Co-owner Master Sommelier Bobby Stuckey graciously offered to select the wines for us and it was only fitting that we start with 2010 Malvasia by Venica & Venica: Lachlan, he, and I tasted the wine together last September at the winery in Collio not long after it had been harvested. We loved the spice in this vintage of Malvasia by our good friend Giampaolo Venica.

Lachlan’s frico was off-the-charts good.

Bobby surprised us with this 09 lees-aged Sauvignon Blanc by Borgo del Tiglio, a winery I’d never tasted or seen in the U.S. I love the muscular style of Sauvignon Blanc embraced by certain Friulian producers. If ever there were an international grape variety to grow in Italy, it would be Sauvignon Blanc in Friuli, where winemakers can obtain sublime expressions of this aromatic grape. The 09 Tiglio had a crazy spearmint note on it and it was amazing to see this intense wine evolve over the course of the evening. (Note how Bobby decanted it for us.)

Lachlan’s cooking is a benchmark for Italian cuisine in the U.S. His gnocchi had that perfect balance of substance and lightness.

His ravioli were stuffed with a “deconstructed ratatouille,” in other words, all of the ingredients of the classic French dish, but prepared separately. Again, the quality of Lachlan’s pasta is a benchmark for Italian cuisine in the U.S. (Note the yellow color.)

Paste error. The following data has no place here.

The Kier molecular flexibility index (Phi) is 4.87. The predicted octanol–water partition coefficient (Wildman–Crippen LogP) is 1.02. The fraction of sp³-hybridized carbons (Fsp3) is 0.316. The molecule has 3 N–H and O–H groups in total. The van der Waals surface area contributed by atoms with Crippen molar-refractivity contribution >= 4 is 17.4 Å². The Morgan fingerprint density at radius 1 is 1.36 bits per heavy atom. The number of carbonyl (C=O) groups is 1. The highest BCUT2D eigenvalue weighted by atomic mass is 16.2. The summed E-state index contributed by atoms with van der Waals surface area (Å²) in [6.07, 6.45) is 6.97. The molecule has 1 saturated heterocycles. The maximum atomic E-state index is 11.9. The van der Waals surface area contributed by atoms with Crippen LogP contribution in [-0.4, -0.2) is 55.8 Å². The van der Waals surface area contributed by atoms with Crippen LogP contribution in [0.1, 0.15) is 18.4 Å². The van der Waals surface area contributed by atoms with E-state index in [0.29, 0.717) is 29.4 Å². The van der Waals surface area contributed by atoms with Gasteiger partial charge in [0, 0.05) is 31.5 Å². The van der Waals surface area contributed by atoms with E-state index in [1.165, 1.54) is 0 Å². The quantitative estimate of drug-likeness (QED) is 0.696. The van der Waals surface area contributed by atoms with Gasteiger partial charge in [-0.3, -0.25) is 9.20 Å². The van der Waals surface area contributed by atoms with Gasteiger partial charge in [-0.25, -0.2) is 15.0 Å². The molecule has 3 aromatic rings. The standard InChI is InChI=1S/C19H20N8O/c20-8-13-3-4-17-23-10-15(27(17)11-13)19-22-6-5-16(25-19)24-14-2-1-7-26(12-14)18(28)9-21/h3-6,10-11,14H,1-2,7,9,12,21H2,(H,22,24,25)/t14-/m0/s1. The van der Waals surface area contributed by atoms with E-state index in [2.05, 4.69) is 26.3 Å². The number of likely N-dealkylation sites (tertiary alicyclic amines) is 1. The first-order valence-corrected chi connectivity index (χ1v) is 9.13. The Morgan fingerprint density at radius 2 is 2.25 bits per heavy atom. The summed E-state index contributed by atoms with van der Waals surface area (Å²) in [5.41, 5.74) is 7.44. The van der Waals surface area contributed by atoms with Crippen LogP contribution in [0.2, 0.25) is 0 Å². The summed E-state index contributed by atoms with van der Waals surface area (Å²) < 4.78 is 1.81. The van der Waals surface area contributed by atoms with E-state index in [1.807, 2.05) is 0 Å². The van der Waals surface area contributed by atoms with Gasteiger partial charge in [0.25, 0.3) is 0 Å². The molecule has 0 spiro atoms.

1997 Schioppettino by Ronchi di Cialla was one of the most incredible wines we’ve drunk this year. Unbelievable minerality with this bright, fresh grapey note and under 13% alcohol. Simply incredible… It was gorgeous with Lachlan’s roast pork loin.

After dinner, Lachlan gave us a tour of the kitchen and revealed some of the secrets behind his Neapolitan pizza, served at their new pizzeria next door. Believe it or not, we actually went next door after our 3-hour dinner and ate again! I’ll post on the pizza later this week.

At certain point during our dinner, we were having so much fun that we were nearly overwhelmed by the joy of sharing food and together. Almost simultaneously, we looked into each other’s eyes and it was as if the same thought had just come to our minds at the same moment. I looked at Tracie P and told her I loved her and that it’s a miracle that we found each other: there’s no one else in the world that I could share an experience like this.

See that glimmer in her eye (as she enjoys a Sanbitter before dinner)? It makes me melt like prosciutto on her tongue…

IMHO, Frasca is the best Italian restaurant in the U.S. and you really can’t go wrong there. But it’s so much better if you go with someone you love…

There’s so much more to show and tell about our dinner in Boulder but it’ll just have to wait… Stay tuned and thanks for letting me share this special evening with you!